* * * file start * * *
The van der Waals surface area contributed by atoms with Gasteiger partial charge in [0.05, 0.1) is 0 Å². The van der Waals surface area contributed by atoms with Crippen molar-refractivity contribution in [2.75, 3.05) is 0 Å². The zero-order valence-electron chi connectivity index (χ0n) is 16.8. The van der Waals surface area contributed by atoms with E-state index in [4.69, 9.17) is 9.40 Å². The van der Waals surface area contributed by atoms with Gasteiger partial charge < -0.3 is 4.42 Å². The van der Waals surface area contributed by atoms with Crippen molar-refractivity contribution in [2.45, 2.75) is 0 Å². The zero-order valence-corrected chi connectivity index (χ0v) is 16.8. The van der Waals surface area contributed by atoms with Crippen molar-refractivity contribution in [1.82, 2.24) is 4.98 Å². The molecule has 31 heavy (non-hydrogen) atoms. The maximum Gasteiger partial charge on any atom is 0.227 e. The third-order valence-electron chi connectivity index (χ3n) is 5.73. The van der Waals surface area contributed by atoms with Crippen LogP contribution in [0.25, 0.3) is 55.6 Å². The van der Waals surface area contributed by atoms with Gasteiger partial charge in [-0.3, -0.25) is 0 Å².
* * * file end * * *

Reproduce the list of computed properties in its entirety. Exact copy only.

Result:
The van der Waals surface area contributed by atoms with Gasteiger partial charge in [0.05, 0.1) is 0 Å². The van der Waals surface area contributed by atoms with Crippen molar-refractivity contribution in [2.75, 3.05) is 0 Å². The zero-order valence-electron chi connectivity index (χ0n) is 16.8. The van der Waals surface area contributed by atoms with E-state index in [4.69, 9.17) is 9.40 Å². The van der Waals surface area contributed by atoms with Gasteiger partial charge < -0.3 is 4.42 Å². The van der Waals surface area contributed by atoms with Crippen molar-refractivity contribution in [2.45, 2.75) is 0 Å². The zero-order valence-corrected chi connectivity index (χ0v) is 16.8. The van der Waals surface area contributed by atoms with Crippen molar-refractivity contribution in [1.82, 2.24) is 4.98 Å². The molecule has 31 heavy (non-hydrogen) atoms. The maximum Gasteiger partial charge on any atom is 0.227 e. The third-order valence-electron chi connectivity index (χ3n) is 5.73. The van der Waals surface area contributed by atoms with Crippen LogP contribution in [0.25, 0.3) is 55.6 Å². The van der Waals surface area contributed by atoms with Gasteiger partial charge in [-0.3, -0.25) is 0 Å².